How a Leaky Gut Leads to Systemic Inflammation


What is leaky gut syndrome? 

One serious health issue that many people unknowingly suffer from is leaky gut syndrome.  This occurs when the lining of the gut is chronically inflamed and nutrients are not being absorbed as they should.  Additionally, small fissures open up in the membrane that lines your intestinal tract allowing bacteria, toxins, and partially digested food molecules to slip out into the bloodstream where they are considered foreign invaders by the immune system. Once this foreign matter is detected, white blood cells rush to surround the offending particles and systemic inflammation ensues.

Allergies can develop when the body produces antibodies to the undigested proteins that are derived from previously harmless foods. These antibodies can get into any tissue and trigger an inflammatory reaction the next time that food is eaten.   According to holistic health practitioner Dr. Zoltan Rona, “If this inflammation occurs in a joint then autoimmune arthritis (rheumatoid arthritis) develops. If it occurs in the brain then myalgic encephalomyelitis (i.e. chronic fatigue syndrome) may be the result. If it occurs in the blood vessels then vasculitis (or inflammation of the blood vessels) is the resulting autoimmune problem. If the antibodies end up attacking the lining of the gut itself, the result may be colitis or Crohn’s disease. If it occurs in the lungs, asthma is triggered on a delayed basis every time the individual consumes the food that had triggered the production of the antibodies in the first place.”

Symptoms and health problem associated with leaky gut include:

Visceral fat, or abdominal fat, is a type of body fat that exists in the abdomen and surrounds the internal organs.

Visceral fat is a type of body fat that exists in the abdomen and surrounds the internal organs.

Early symptoms include the development of food allergies, eczema, psoriasis, hives, and acne, but the bacteria and the toxins that are released into the body through the intestines can lead to more serious issues such as inflammation, heart disease, fatty liver disease, insulin resistance, autoimmune disorders, cancer, celiac disease, ADHD, irritable bowel syndrome, rheumatoid arthritis, lupus, fibromyalgia, autism, ulcerative colitis and Crohn’s disease.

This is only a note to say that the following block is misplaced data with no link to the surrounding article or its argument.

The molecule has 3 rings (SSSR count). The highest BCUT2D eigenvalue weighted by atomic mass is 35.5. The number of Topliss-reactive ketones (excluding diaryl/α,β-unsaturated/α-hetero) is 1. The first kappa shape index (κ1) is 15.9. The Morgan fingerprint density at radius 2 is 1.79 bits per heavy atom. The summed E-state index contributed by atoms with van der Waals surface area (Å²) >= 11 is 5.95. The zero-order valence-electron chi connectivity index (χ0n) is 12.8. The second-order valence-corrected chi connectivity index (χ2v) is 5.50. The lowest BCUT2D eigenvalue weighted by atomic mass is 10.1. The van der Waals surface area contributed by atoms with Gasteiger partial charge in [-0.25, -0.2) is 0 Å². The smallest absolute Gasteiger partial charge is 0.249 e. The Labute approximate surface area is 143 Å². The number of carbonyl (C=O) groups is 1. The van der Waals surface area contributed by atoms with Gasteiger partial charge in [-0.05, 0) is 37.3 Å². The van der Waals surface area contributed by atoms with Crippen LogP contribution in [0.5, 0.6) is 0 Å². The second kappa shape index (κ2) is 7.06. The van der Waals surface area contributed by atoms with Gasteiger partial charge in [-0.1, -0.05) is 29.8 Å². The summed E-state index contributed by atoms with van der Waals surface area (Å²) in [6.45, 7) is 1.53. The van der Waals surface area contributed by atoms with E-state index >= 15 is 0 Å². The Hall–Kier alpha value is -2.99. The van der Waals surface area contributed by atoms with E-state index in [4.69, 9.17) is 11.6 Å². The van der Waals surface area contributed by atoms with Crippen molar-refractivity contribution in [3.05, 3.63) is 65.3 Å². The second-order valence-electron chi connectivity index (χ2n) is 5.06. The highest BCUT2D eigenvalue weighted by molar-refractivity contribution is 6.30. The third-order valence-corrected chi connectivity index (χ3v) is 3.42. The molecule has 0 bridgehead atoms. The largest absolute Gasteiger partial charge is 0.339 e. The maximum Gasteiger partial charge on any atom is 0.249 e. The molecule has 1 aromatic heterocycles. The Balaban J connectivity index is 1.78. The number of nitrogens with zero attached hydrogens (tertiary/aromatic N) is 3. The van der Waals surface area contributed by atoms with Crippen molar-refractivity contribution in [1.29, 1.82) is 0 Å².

New research from Sweden has uncovered a connection between leaky gut and visceral fat, which is a type of body fat that surrounds the internal organs. The researchers found that women with higher test markers for leaky gut syndrome also had higher levels of visceral fat, as well as fatty livers, and also had a larger waist circumference, which in turn can increase your risk of developing diabetes, heart disease, and other chronic diseases.  Because of the serious nature of the illness, leaky gut syndrome is viewed by many alternative health practitioners as the spark which can ignite a firestorm of inflammation, and this is a leading cause of many illnesses, including cancer.  You can read more about that with this link.

How to heal a leaky gut.

  • Eliminate common food allergens, including wheat, gluten, dairy, corn, eggs, and soy.
  • Try an elimination diet of the above items to see if your health improves.
  • Eat an anti-inflammatory diet of whole foods in their natural form (unprocessed)
  • Eliminate sugar in all forms (except for natural sugars in fruits).  Read an article about sugar and cancer
  • Homemade bone broths that nourish the body and are soothing to the gut lining.
  • Take Digestive Enzymes
  • Do an appropriate cleanse for Parasites
  • Do an appropriate cleanse for candida with Thorne Research – Formula SF722, which also contains probiotics to replenish the beneficial gut bacteria.
  • Eat naturally fermented foods
  • Medications such as antibiotics, steroids, anti-inflammatory drugs, acid blockers and hormone therapies all have a detrimental effect on the good bacteria within the gut. Rethinking these strategies for more natural approaches may be in your best interest.



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